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Next time you hear a tobacco industry representative extolling the neo-classical economists' defense of tobacco advertising as “information”, here's a good example to put the claim to the test. The ad for Imperial Tobacco's Embassy was published in the scatological British comic Viz, immensely popular particularly among 14-year-old schoolboys who like reading about the expletive-deleted adventures of characters such as Johnny Fartparts and Buster Gonad, a boy with enormous testicles. The written text of the ad: “Tar, but no tar very much” (translation: “thank you, but no thank you very much”) simultaneously alludes to the brand's low-tar status and to the veterinarian's request to be given assistance in his search inside the cow's rear end.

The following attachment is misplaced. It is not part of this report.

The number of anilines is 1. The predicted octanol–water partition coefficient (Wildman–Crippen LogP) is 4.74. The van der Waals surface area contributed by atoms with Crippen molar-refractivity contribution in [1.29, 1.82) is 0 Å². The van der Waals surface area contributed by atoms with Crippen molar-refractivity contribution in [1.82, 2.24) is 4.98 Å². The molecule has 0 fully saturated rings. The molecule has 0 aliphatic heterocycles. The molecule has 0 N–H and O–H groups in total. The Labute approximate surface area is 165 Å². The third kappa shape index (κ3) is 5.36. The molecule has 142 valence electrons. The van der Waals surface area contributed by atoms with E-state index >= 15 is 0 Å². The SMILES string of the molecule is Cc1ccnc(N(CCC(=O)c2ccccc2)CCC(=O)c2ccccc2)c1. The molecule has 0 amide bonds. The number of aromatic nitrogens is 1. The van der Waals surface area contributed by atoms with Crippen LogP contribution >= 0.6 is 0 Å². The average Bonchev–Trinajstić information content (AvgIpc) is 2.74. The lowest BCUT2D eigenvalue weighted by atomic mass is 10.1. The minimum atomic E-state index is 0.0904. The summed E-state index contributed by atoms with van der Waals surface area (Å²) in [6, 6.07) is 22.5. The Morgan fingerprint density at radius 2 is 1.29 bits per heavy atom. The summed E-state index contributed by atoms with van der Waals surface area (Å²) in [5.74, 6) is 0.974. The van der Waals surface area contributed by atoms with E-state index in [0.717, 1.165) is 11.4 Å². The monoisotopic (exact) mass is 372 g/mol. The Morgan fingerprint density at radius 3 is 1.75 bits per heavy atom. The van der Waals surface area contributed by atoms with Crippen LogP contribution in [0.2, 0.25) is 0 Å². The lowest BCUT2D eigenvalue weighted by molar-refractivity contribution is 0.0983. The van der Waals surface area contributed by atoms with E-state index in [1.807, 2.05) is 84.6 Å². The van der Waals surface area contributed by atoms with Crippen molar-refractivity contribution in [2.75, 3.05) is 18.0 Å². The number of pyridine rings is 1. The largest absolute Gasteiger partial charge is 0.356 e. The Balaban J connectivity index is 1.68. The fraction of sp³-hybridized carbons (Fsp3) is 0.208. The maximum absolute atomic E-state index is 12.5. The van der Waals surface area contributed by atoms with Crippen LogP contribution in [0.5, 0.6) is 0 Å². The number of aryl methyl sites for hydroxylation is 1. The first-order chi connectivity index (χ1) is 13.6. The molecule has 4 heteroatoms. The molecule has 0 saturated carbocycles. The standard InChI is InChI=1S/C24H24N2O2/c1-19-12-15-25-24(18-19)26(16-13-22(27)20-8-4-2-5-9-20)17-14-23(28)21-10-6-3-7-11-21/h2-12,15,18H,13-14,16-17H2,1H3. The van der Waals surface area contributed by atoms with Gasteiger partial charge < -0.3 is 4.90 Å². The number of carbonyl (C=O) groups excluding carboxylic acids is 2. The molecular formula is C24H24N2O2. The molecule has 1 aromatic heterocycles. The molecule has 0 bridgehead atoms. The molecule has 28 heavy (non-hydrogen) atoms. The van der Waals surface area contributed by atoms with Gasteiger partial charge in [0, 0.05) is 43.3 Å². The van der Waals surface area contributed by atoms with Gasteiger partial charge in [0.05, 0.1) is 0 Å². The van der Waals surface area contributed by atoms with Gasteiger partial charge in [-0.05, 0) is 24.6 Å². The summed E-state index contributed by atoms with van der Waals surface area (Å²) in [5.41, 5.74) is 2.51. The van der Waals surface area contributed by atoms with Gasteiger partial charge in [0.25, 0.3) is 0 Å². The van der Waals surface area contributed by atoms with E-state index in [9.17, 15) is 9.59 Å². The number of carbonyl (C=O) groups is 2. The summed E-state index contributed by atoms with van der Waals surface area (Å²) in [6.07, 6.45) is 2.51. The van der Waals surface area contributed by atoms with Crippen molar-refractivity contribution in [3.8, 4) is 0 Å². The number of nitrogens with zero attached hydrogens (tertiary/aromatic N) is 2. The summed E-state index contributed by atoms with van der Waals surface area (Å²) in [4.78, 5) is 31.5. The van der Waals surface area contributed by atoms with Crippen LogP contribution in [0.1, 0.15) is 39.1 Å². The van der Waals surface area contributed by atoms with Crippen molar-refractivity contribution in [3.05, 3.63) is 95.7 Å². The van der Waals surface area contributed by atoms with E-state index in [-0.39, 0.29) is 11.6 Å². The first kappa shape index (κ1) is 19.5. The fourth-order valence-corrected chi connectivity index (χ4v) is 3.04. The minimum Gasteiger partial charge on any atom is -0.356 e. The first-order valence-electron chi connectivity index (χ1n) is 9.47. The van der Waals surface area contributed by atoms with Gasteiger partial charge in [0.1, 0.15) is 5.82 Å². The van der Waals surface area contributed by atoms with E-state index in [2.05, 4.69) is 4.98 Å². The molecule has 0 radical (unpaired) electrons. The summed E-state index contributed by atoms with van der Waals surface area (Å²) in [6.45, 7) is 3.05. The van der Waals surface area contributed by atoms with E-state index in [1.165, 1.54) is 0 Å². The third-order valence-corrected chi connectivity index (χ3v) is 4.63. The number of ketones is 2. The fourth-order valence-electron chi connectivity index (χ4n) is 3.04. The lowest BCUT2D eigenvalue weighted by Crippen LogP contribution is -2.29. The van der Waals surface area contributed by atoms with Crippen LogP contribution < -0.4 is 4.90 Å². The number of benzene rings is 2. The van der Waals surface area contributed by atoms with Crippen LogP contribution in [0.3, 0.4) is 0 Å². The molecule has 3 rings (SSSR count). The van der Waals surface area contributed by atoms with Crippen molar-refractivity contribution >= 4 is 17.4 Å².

But it is beside the point to deconstruct the ad for its propositional forms. Aside from the concern that this ad falsely suggests that the brand has “no tar”, its semiotics offer little to the reader but an arresting picture. Rather, it would “work” on a teenage readership by being located in a magazine that their parents would disapprove of. There is a perfect apposition between the clandestine possession of the magazine, perhaps secreted under the mattress, and the equally disapproved cigarette pack. For the schoolboy intent on badging himself as an officinado of all that is reviled by fun-banishing parents, the magazine and Embassy are thus positioned as essential gear. The ad illustrates perfectly how totally beside the point limited rules in voluntary codes are when they confine themselves to proscriptions about not depicting any scenes that “glamorise” smoking or other naive descriptors. As media guru Marshall McLuhan reminded us: the medium is the message.